For many years now developers, freeholders and landlords have been engaged in the practice of utilising ground rents as lucrative investments that could be packaged and sold as a means of continued income after a residential property had been built and let on long lease. The ground rents would generate regular long-term income in addition to the premium paid when the lease was originally sold to the tenant.
Often ground rents in leases were set to double or be multiplied by a similar factor and, in the recent past, we have seen these as often as every 10 years. This exponential increase would lead to tenants paying yearly ground rents sometimes comparable or maybe even greater than the original premium paid for the property.
The tenant may struggle to sell their property to release themselves from their rental obligation and/or struggle to make payment of such large amounts, leading to potential costly action by the landlord to recover such sums.
Over time, elements of the practice have been curtailed. These include a decision by some members of the UK Finance refusing to lend on leases with unfair ground rent provisions, the ability to have ground rents removed when a lease is extended, and the Government’s Help To Buy scheme being unavailable on new leases with ground rent greater than a peppercorn. However, there was nothing previously enshrined in law that directly prevented the practise from continuing.
The new Act will apply to ground rent clauses within future long residential leases. The majority of the provisions will come into force on 30th June 2022. However, in respect of retirement homes, it is expected no earlier than 1st April 2023. The effect of this legislation is that it is prohibited for a landlord to demand payment of a ground rent for more than one peppercorn per year.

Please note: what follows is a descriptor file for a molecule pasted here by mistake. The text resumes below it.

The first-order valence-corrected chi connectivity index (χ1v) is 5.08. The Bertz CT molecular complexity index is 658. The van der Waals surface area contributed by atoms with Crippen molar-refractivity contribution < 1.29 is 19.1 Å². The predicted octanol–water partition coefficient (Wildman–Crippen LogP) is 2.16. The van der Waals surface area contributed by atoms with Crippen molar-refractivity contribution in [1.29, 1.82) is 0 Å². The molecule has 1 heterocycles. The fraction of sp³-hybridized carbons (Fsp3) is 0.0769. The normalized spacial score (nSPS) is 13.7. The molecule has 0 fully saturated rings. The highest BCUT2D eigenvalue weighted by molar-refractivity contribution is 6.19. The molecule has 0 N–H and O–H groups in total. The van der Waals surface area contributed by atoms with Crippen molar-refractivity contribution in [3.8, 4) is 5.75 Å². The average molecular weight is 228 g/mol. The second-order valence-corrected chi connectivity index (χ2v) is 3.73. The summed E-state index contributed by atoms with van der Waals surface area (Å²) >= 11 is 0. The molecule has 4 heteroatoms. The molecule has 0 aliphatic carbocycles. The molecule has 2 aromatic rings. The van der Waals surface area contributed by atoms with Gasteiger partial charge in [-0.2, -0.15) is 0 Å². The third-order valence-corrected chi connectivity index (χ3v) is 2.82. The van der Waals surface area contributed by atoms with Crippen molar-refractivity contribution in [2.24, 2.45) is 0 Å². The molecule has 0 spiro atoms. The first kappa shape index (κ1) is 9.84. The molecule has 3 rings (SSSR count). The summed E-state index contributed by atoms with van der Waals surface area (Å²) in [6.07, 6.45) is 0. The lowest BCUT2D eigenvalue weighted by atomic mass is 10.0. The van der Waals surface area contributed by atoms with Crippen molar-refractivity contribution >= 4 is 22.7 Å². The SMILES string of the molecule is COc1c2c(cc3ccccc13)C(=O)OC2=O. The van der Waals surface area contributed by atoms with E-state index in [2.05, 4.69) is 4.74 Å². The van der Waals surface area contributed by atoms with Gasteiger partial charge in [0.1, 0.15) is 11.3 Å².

The legislation does not apply to statutory lease extensions, community housing leases, or home finance plan leases. In respect of shared ownership leases, the landlord is prohibited from demanding more than a peppercorn for the tenant’s share but may charge rent for the landlord’s share. Moreover, it has no retrospective application. This means that there will still be a large number of problematic ground rent leases that will continue with no statutory assistance to bring them into line with the new legislation.
If a landlord does demand and receive payment of ground rent on a new lease after the Act comes into force, they will have 28 days from receipt to refund the payment. Should the landlord fail to make this refund in time, financial penalties may be imposed on them. This penalty may range from £500 up to a maximum of £30,000. The landlord may also be required to refund the ground rent (plus interest) to the tenant.
The tenant can also make an application for recovery of the rent. It is not only the landlord that received the payment that may be required to give the refund; any landlord that has later acquired the lease may be required to make the refund at the date when this is ordered.
Overall, the new legislation is a real step in the right direction and according to the government, the first of a two-part reform of the leasehold system. What remains to be resolved is what happens to existing tenants trapped in the cycle of paying escalating ground rents.
* Ann Ebberson is a partner at London-based law firm Rosling King and advises on a wide range of property related matters. Her clients include various lenders, loan servicers, developers and LPA Receivers *
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